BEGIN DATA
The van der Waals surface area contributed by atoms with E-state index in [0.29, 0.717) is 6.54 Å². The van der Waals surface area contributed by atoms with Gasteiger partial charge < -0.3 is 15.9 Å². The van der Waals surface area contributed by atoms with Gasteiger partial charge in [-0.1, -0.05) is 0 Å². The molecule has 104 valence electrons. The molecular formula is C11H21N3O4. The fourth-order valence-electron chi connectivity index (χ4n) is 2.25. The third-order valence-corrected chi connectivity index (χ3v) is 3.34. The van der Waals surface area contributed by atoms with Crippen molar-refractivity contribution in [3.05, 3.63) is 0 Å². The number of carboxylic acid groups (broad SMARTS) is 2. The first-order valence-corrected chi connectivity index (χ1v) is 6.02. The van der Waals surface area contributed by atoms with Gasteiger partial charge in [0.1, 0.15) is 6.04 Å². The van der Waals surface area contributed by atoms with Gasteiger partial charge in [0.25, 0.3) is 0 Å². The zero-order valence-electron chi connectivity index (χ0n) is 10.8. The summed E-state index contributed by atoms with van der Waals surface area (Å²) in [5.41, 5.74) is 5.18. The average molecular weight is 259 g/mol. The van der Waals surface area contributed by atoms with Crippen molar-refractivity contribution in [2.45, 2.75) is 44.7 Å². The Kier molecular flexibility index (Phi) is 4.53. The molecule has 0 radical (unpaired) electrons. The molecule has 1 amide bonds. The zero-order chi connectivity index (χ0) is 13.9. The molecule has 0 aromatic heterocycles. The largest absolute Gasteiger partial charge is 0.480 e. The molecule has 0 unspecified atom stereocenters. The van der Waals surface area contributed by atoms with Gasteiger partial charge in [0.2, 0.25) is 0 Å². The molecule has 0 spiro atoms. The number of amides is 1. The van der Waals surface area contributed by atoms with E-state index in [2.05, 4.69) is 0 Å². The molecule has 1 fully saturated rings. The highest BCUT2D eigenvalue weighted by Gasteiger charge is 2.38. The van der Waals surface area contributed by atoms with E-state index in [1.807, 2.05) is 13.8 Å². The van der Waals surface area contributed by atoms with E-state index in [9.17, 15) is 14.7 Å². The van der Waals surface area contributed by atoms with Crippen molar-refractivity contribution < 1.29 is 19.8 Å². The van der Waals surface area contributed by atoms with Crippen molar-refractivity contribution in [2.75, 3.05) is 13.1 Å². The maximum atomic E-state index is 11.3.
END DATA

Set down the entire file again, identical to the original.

The van der Waals surface area contributed by atoms with E-state index in [0.29, 0.717) is 6.54 Å². The van der Waals surface area contributed by atoms with Gasteiger partial charge < -0.3 is 15.9 Å². The van der Waals surface area contributed by atoms with Gasteiger partial charge in [-0.1, -0.05) is 0 Å². The molecule has 104 valence electrons. The molecular formula is C11H21N3O4. The fourth-order valence-electron chi connectivity index (χ4n) is 2.25. The third-order valence-corrected chi connectivity index (χ3v) is 3.34. The van der Waals surface area contributed by atoms with Crippen molar-refractivity contribution in [3.05, 3.63) is 0 Å². The number of carboxylic acid groups (broad SMARTS) is 2. The first-order valence-corrected chi connectivity index (χ1v) is 6.02. The van der Waals surface area contributed by atoms with Gasteiger partial charge in [0.1, 0.15) is 6.04 Å². The van der Waals surface area contributed by atoms with Gasteiger partial charge in [0.25, 0.3) is 0 Å². The zero-order valence-electron chi connectivity index (χ0n) is 10.8. The summed E-state index contributed by atoms with van der Waals surface area (Å²) in [5.41, 5.74) is 5.18. The average molecular weight is 259 g/mol. The van der Waals surface area contributed by atoms with Crippen molar-refractivity contribution in [2.45, 2.75) is 44.7 Å². The Kier molecular flexibility index (Phi) is 4.53. The molecule has 0 radical (unpaired) electrons. The molecule has 1 amide bonds. The zero-order chi connectivity index (χ0) is 13.9. The molecule has 0 aromatic heterocycles. The largest absolute Gasteiger partial charge is 0.480 e. The molecule has 0 unspecified atom stereocenters. The van der Waals surface area contributed by atoms with Gasteiger partial charge in [0.2, 0.25) is 0 Å². The molecule has 0 spiro atoms. The number of amides is 1. The van der Waals surface area contributed by atoms with E-state index in [2.05, 4.69) is 0 Å². The molecule has 1 fully saturated rings. The highest BCUT2D eigenvalue weighted by Gasteiger charge is 2.38. The van der Waals surface area contributed by atoms with E-state index in [1.807, 2.05) is 13.8 Å². The van der Waals surface area contributed by atoms with E-state index in [9.17, 15) is 14.7 Å². The van der Waals surface area contributed by atoms with Crippen molar-refractivity contribution < 1.29 is 19.8 Å². The van der Waals surface area contributed by atoms with Crippen molar-refractivity contribution in [2.75, 3.05) is 13.1 Å². The maximum atomic E-state index is 11.3.